Ethnographic perspectives on 'global mental health' 
Sumeet Jain (University of Edinburgh)
David Orr (University of Sussex)
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Life and Death
University Place 4.210
Tuesday 6 August, 9:00-10:00, 11:00-12:00, 14:00-15:00, 18:00-19:00 (UTC+0)

Short Abstract:

The 'global mental health' (GMH) agenda has attained considerable policy influence. However, debates continue about its universal validity. This panel takes an ethnographic approach to how GMH-informed interventions respond in practice to disparate manifestations of mental distress.

Long Abstract

This panel takes an ethnographic approach to investigating how interventions informed by the 'global mental health' (GMH) movement respond in practice to disparate manifestations of mental distress. The GMH agenda now dominates academic and policy discussions of mental health in low and middle income countries. Its rise can be traced to specific developments in the 1990s that shaped how the 'disability burden' of mental health disorders came to be measured, and a series of policy and research reports on mental health which afforded direction and impetus to efforts to push mental health up the list of governmental priorities. Today the GMH agenda is backed by the World Health Organisation and has played its part in the continuing worldwide spread of psychiatry's reach. Yet social scientists and psychiatrists have questioned how 'globally' valid some of its concepts and assumptions prove in framing and acting on experiences of mental distress in diverse contexts and social configurations. This panel invites papers that draw on anthropological theory and ethnographic data to comment on, add to, or critique the evidence base for claims on both sides, and consider how these discourses are formed and re-formed on the ground. High on the list of questions we seek to address are:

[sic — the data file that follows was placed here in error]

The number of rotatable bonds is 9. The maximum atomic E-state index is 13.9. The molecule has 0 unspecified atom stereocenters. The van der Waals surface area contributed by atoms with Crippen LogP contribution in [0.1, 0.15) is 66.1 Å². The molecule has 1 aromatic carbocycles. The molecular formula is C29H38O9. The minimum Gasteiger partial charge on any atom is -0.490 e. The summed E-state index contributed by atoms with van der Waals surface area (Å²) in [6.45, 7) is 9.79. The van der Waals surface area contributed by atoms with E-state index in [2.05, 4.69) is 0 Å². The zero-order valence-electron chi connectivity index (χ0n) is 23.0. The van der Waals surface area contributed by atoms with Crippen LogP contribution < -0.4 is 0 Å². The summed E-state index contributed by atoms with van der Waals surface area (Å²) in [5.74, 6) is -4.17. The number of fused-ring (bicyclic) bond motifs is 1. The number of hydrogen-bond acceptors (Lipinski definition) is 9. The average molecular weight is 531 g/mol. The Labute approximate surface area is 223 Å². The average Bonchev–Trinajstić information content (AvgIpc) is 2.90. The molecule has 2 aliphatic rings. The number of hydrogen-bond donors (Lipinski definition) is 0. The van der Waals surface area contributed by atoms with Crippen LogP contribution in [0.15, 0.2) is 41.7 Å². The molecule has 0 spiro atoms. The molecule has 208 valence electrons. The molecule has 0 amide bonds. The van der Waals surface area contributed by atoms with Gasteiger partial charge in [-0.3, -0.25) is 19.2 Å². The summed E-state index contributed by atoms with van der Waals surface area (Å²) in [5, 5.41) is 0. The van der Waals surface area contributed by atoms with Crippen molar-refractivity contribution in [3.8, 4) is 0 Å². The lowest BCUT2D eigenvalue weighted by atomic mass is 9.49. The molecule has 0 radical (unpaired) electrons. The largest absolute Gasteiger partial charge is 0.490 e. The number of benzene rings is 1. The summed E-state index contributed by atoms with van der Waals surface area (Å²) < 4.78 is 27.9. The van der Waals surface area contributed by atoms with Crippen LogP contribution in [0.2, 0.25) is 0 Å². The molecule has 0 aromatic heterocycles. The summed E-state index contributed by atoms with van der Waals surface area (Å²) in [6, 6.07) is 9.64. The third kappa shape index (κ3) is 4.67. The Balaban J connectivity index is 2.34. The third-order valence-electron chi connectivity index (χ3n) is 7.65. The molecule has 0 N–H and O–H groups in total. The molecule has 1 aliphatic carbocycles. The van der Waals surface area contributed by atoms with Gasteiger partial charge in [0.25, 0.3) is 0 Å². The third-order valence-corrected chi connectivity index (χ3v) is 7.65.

How are GMH policies deployed in diverse locales?

What are the effects of these policies on local populations?

How is this agenda re-shaping clinical and non-clinical settings?

How do GMH discourses transform the interaction between patient and health professional?

How does this approach mould health-seeking behaviours?

Accepted papers: